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How To Care For Your Competition Riding Jacket

As with other equestrian attire, always read the manufacturer’s care label instructions before washing your competition jacket. Some fabrics, like pure wool, are not machine washable.

Wool needs special care if it gets wet when being worn. Lay the jacket flat and allow it to air dry so as not to affect the shape of the garment.

Many synthetic fabrics, and some wool blends, can be machine washed with care. If your jacket is machine washable follow these five steps for best results:

  1. Turn the jacket inside out.
  2. Place in a lingerie (mesh) bag
  3. Wash on gentle cycle with a mild soap.
  4. Remove from the washer as soon as the cycle finishes
  5. Hang on a wooden or padded hanger to air dry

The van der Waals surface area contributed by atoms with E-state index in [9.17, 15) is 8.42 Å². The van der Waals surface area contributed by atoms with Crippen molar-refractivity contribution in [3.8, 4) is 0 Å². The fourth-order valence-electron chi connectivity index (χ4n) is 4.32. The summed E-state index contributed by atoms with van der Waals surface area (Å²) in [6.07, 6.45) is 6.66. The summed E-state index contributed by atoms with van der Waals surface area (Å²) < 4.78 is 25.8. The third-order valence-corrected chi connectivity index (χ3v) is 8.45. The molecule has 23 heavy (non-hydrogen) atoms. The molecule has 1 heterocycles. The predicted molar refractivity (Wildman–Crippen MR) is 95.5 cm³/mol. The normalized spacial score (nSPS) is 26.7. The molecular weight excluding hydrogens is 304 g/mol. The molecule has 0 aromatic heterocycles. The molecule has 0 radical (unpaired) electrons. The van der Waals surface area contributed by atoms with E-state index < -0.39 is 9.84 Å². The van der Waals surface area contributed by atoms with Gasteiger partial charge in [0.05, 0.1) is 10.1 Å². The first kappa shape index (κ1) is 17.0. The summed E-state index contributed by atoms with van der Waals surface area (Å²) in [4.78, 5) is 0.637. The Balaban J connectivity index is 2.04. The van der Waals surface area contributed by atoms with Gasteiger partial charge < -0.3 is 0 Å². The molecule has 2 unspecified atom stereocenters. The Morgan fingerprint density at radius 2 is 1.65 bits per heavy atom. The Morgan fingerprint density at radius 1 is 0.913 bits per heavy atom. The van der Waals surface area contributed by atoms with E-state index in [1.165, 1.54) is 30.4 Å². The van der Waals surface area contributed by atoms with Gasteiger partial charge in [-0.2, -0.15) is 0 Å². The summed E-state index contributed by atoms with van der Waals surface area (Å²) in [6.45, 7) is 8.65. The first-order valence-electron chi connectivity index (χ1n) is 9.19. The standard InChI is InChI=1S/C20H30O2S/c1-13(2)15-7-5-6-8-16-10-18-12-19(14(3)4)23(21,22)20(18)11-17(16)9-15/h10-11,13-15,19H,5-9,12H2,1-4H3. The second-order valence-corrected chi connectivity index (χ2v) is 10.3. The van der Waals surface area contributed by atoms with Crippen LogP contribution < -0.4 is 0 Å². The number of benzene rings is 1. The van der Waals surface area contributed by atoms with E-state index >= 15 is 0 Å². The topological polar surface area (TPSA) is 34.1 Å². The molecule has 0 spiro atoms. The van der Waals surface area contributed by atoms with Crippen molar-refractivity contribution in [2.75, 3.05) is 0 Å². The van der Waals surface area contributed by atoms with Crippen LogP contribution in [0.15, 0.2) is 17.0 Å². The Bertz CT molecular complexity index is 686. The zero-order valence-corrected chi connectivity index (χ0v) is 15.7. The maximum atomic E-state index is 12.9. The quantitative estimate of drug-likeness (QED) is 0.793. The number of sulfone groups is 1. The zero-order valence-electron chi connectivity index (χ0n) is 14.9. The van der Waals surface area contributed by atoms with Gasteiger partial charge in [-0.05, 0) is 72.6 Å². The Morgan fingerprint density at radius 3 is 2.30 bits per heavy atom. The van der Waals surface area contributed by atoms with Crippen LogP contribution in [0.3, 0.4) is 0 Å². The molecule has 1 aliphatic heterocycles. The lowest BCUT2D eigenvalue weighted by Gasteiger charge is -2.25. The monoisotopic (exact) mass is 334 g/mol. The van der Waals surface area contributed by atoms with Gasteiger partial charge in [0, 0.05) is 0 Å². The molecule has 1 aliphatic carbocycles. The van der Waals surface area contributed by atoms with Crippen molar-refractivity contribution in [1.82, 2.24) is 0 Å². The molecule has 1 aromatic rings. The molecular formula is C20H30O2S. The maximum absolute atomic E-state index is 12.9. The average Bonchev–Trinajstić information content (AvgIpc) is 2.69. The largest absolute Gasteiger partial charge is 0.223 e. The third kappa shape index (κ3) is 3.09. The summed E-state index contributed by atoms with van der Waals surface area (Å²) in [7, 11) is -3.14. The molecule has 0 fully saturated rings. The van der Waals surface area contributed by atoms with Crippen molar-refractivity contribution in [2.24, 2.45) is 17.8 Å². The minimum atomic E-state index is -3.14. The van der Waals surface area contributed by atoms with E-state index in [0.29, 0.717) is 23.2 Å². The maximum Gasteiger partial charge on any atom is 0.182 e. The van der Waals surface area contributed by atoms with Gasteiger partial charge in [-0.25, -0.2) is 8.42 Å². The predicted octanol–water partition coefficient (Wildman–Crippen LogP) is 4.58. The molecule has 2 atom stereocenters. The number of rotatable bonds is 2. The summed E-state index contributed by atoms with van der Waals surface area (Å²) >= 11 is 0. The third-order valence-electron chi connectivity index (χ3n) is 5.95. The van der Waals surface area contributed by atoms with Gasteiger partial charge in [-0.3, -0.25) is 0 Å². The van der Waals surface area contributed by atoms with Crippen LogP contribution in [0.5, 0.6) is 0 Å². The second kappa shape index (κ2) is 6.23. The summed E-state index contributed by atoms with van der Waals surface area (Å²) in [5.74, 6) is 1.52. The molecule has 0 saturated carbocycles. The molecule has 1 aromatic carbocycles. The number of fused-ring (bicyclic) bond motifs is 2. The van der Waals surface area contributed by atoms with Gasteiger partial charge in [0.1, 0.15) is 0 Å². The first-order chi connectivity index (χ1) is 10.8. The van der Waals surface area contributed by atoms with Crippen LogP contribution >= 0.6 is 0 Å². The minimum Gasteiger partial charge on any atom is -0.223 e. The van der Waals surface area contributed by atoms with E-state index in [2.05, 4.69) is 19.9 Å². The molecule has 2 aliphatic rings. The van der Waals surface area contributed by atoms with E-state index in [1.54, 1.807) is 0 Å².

To keep your jacket in pristine condition between competitions and when travelling, hang it in a jacket bag in a cool, dark place.

Shop women's competition jackets

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Caldene Southwold Tweed

Pikeur Epsom

Pikeur Sarrisa


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Still Not Sure? Just Ask – We’re Here To Help

If you require any more help on choosing the right equestrian attire for your needs, one of our expertly trained members of staff will be more than happy to assist. For online enquiries, please contact our customer service team on 01702 597833